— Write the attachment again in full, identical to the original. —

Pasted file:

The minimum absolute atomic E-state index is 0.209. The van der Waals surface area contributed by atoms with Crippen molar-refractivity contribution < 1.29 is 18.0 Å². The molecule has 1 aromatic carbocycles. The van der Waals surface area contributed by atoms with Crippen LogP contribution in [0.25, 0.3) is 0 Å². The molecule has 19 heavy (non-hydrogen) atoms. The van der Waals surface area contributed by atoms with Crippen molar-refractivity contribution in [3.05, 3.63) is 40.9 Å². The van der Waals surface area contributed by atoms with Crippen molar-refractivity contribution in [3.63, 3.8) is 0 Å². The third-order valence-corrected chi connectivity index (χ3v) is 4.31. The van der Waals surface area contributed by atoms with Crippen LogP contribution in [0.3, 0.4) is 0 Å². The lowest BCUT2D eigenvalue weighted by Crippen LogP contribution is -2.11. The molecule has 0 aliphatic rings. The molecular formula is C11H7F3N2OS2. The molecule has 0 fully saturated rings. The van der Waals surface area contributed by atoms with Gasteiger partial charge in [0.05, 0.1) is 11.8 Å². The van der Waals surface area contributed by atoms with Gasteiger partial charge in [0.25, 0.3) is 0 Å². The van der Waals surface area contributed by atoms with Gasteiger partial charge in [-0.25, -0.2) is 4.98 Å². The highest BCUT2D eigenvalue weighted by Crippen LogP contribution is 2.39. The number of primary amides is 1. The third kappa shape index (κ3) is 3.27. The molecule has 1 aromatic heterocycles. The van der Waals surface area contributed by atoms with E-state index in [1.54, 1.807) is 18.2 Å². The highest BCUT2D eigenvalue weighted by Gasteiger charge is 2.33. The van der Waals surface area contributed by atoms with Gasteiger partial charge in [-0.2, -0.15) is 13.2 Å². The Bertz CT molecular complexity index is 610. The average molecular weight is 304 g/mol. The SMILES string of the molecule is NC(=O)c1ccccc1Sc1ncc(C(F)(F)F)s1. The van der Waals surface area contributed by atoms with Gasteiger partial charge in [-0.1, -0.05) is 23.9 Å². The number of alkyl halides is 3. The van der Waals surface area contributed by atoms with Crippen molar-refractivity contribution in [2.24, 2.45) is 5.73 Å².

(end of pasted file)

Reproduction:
The minimum absolute atomic E-state index is 0.209. The van der Waals surface area contributed by atoms with Crippen molar-refractivity contribution < 1.29 is 18.0 Å². The molecule has 1 aromatic carbocycles. The van der Waals surface area contributed by atoms with Crippen LogP contribution in [0.25, 0.3) is 0 Å². The molecule has 19 heavy (non-hydrogen) atoms. The van der Waals surface area contributed by atoms with Crippen molar-refractivity contribution in [3.05, 3.63) is 40.9 Å². The van der Waals surface area contributed by atoms with Crippen molar-refractivity contribution in [3.63, 3.8) is 0 Å². The third-order valence-corrected chi connectivity index (χ3v) is 4.31. The van der Waals surface area contributed by atoms with Crippen LogP contribution in [0.3, 0.4) is 0 Å². The lowest BCUT2D eigenvalue weighted by Crippen LogP contribution is -2.11. The molecule has 0 aliphatic rings. The molecular formula is C11H7F3N2OS2. The molecule has 0 fully saturated rings. The van der Waals surface area contributed by atoms with Gasteiger partial charge in [0.05, 0.1) is 11.8 Å². The van der Waals surface area contributed by atoms with Gasteiger partial charge in [0.25, 0.3) is 0 Å². The van der Waals surface area contributed by atoms with Gasteiger partial charge in [-0.25, -0.2) is 4.98 Å². The highest BCUT2D eigenvalue weighted by Crippen LogP contribution is 2.39. The number of primary amides is 1. The third kappa shape index (κ3) is 3.27. The molecule has 1 aromatic heterocycles. The van der Waals surface area contributed by atoms with E-state index in [1.54, 1.807) is 18.2 Å². The highest BCUT2D eigenvalue weighted by Gasteiger charge is 2.33. The van der Waals surface area contributed by atoms with Gasteiger partial charge in [-0.2, -0.15) is 13.2 Å². The Bertz CT molecular complexity index is 610. The average molecular weight is 304 g/mol. The SMILES string of the molecule is NC(=O)c1ccccc1Sc1ncc(C(F)(F)F)s1. The van der Waals surface area contributed by atoms with Gasteiger partial charge in [-0.1, -0.05) is 23.9 Å². The number of alkyl halides is 3. The van der Waals surface area contributed by atoms with Crippen molar-refractivity contribution in [2.24, 2.45) is 5.73 Å².